Is Perfectionism Helpful or Harmful?


Written by Zoe Shiu


It’s the first month of the year! And for many, it means setting new goals with extensive plans on how to reach them. I know I’ve got a long list – intonation work, relaxation, effective musical communication, tone production, bow distribution… the list goes on, and I might as well just write at the top of there “PLAY EVERYTHING PERFECT.” 

Sound relatable? And perhaps more relatable is how debilitating it feels when you DON’T play/sing everything perfectly (which is usually all of the time, if you’re like me) and you’re frustrated to the point of chucking your work, music, and instrument out the window. Or perhaps you get so stuck in the details of making every last note perfect that you end up getting nowhere at all.  


But is perfectionism all bad?

Because we need big dreams to inspire and motivate us, and people wouldn’t get far in the world if they didn’t strive for some kind of high, perhaps almost impossible, ideal. 

It turns out that psychologists have begun to view perfectionism as a multi-faceted personality trait. This means that perfectionism is not just a black-and-white dichotomy of whether it's good or bad, but rather, it has multiple dimensions. Some research focuses on two of those dimensions, labeled personal standards perfectionism (PSP) and evaluative concerns perfectionism (ECP). 


Let’s break these down

If you have high personal standards perfectionism (PSP), you tend to hold high expectations, set tall goals, and strive for excellence. Research has suggested that this kind of perfectionism is not harmful, and furthermore can even be adaptive, or beneficial. 

If your tendency is evaluative concerns perfectionism (ECP), you may be concerned about making mistakes, worry about what others may think of you, or feel nasty after a less-than-perfect performance. As you may expect, this is the kind of perfectionism that seems to be detrimental.

Obviously, it’s possible to be high in both kinds of perfectionism. Or you may be high in one kind and low in the other. (OR you could have neither kind, but I’m guessing you wouldn’t be reading this if that was the case). This gives us 4 different combinations of perfectionism:



So, does it matter what quadrant you’re in?


In this study on athletes (who, by the way, actually share a lot in common with us musicians in terms of constant exertion and pressure to perform well), Madigan and colleagues investigated how people in each of the four perfectionism categories differed in wellbeing – particularly, in increases of burnout – over three months. As we might hope, the pure-PSP athletes (helpful perfectionism only) developed less burnout compared to the pure-ECP (harmful perfectionism only) athletes. And that’s good news – it means we can stay healthy without compromising our musical goals.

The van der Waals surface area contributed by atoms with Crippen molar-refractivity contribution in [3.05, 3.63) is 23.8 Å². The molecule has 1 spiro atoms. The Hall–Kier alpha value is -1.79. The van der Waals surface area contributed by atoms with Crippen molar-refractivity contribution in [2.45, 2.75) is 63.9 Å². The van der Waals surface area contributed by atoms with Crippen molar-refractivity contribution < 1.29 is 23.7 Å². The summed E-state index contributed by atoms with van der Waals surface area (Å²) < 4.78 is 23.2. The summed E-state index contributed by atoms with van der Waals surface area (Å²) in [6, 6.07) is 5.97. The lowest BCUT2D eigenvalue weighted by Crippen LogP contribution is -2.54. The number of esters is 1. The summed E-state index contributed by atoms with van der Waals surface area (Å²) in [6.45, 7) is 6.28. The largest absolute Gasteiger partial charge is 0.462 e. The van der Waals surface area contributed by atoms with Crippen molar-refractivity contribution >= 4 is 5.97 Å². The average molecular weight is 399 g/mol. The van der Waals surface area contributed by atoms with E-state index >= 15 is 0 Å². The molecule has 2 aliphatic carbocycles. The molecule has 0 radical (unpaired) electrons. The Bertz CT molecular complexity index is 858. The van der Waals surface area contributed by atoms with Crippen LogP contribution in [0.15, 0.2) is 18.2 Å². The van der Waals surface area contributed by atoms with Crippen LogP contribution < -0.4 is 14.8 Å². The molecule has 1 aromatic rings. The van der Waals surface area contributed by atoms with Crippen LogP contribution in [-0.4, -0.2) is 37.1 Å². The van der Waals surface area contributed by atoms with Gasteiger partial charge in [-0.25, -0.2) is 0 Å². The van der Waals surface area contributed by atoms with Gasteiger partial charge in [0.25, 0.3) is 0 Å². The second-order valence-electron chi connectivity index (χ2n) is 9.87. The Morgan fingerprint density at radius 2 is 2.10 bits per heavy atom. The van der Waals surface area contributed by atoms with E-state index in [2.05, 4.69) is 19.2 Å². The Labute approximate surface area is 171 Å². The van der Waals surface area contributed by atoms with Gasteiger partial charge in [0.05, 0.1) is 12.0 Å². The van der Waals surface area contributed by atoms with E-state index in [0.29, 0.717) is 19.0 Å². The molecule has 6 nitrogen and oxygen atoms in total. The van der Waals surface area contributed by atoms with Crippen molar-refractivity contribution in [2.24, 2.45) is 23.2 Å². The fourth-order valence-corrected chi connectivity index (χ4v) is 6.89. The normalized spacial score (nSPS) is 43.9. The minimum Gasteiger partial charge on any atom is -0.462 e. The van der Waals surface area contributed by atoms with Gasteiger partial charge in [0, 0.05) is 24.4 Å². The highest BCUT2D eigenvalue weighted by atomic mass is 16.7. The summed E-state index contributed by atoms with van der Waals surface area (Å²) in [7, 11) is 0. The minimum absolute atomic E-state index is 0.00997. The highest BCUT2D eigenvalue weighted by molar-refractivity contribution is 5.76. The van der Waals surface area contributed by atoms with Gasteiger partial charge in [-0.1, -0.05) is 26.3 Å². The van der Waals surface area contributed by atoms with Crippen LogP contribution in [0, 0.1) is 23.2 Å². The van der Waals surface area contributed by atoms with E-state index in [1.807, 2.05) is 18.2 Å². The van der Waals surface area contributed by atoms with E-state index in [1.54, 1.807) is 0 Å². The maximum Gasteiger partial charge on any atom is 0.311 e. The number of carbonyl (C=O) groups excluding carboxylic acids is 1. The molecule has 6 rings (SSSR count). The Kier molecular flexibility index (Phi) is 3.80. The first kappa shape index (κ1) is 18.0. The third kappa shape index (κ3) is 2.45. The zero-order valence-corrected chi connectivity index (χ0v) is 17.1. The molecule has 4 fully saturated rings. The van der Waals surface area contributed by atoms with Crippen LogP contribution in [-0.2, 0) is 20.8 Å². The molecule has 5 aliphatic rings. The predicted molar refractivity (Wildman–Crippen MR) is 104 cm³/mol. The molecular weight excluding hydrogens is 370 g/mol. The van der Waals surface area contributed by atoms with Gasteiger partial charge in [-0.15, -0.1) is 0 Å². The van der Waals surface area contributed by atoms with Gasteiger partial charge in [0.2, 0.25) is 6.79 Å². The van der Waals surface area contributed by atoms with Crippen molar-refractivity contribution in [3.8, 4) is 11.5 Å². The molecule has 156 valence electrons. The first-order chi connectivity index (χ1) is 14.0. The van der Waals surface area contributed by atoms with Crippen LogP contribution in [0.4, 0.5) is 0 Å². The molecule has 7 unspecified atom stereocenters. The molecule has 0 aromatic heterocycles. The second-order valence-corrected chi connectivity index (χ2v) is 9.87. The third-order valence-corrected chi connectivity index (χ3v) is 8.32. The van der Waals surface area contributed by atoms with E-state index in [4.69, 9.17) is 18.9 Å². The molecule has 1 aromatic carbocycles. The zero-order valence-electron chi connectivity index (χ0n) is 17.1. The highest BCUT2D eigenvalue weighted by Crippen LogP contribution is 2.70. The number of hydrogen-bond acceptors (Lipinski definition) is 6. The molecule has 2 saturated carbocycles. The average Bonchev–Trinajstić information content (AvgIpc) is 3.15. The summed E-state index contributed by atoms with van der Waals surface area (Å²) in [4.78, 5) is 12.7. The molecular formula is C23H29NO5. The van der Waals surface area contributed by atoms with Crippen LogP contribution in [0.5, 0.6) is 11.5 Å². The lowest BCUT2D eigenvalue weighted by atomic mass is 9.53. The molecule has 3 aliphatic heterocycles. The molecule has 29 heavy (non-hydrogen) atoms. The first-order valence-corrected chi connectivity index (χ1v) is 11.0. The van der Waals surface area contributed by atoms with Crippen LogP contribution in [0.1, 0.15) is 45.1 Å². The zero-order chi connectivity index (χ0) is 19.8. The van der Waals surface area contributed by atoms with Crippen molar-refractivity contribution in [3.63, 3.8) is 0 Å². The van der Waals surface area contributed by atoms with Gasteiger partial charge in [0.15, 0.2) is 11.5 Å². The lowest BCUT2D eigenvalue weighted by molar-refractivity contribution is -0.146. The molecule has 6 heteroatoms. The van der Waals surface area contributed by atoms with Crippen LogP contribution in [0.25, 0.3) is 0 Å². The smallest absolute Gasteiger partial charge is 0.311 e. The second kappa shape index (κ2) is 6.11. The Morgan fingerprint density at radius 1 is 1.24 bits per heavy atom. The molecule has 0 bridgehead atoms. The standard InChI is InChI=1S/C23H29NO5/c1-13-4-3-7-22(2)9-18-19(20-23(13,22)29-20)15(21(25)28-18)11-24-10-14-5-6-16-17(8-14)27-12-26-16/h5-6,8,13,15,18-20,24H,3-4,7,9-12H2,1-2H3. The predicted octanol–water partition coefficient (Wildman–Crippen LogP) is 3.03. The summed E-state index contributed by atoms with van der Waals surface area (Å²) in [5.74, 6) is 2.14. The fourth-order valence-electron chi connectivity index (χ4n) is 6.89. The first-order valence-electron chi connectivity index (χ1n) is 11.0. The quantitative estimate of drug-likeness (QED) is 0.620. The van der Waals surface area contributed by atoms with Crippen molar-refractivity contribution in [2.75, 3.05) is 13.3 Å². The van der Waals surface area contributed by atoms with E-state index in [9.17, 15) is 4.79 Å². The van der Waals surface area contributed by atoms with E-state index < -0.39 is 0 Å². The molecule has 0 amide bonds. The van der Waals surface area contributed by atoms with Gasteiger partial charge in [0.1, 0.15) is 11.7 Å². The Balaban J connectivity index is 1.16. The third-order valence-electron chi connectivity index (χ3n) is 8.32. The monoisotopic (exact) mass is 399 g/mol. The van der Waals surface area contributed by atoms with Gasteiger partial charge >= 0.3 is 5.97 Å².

But what’s even more interesting is that the athletes high in BOTH helpful AND harmful (mixed) perfectionism also ended up developing less burnout than their pure-ECP (harmful perfectionism only) friends. This might be even better news because it means that not only is helpful perfectionism beneficial by itself – it also has the power to reduce harmful perfectionism’s effects on burnout! 

While more research needs to be done on musicians specifically to see if this discovery in athletes also holds true for us, the existing athlete studies suggest that we don’t need to discard our perfectionism entirely to be healthy humans. If you’re like me, you probably have a bit of both kinds of perfectionism in you, and have discovered that setting high goals actually is a huge part of growing as a musician. The key is to embrace the part of yourself that dreams big, strives for utmost beauty, and aims for improvement… while simultaneously learning how to treat yourself with compassion when the inevitable mistakes do happen. There are so many ways to go about this, but one way I have found helpful is to remember that failure is a part of being a human, and that life is about growth over a period of time rather than hitting perfection in a single moment (no matter how major that moment may feel). 

In other words… aim high, BUT give yourself grace when you fall.

And remember, we’re also here for you! Cheering you on as you continue your journey in your art – complete in all its beautiful blemishes and imperfections – this year.    


Oh, by the way, if you want to learn more about how to harness your inner helpful perfectionism while addressing the harmful perfectionism, as well as how to grow overall as a musician and nourish your soul as a human, it’s not too late to sign up to become a member of THRIVE! You’ll receive seminars throughout the year, monthly group calls, options for 1:1 audits, and a community of musicians building fulfilling lives in music.  Click here to join THRIVE for 2024!  




Bieling, P. J., Israeli, A. L., & Antony, M. M. (2004). Is perfectionism good, bad, or both? Examining models of the perfectionism construct. Personality and Individual Differences, 36(6), 1373–1385.

Frost, R. O., Marten, P., Lahart, C., & Rosenblate, R. (1990). The dimensions of perfectionism. Cognitive Therapy and Research, 14(5), 449–468.

Gaudreau, P., & Thompson, A. (2010). Testing a 2×2 model of dispositional perfectionism. Personality and Individual Differences, 48(5), 532–537.

Madigan, D. J., Stoeber, J., & Passfield, L. (2016). Perfectionism and changes in athlete burnout over three months: Interactive effects of personal standards and evaluative concerns perfectionism. Psychology of Sport and Exercise, 26, 32–39.

Stoeber, J., Otto, K., Pescheck, E., Becker, C., & Stoll, O. (2007). Perfectionism and competitive anxiety in athletes: Differentiating striving for perfection and negative reactions to imperfection. Personality and Individual Differences, 42(6), 959–969.

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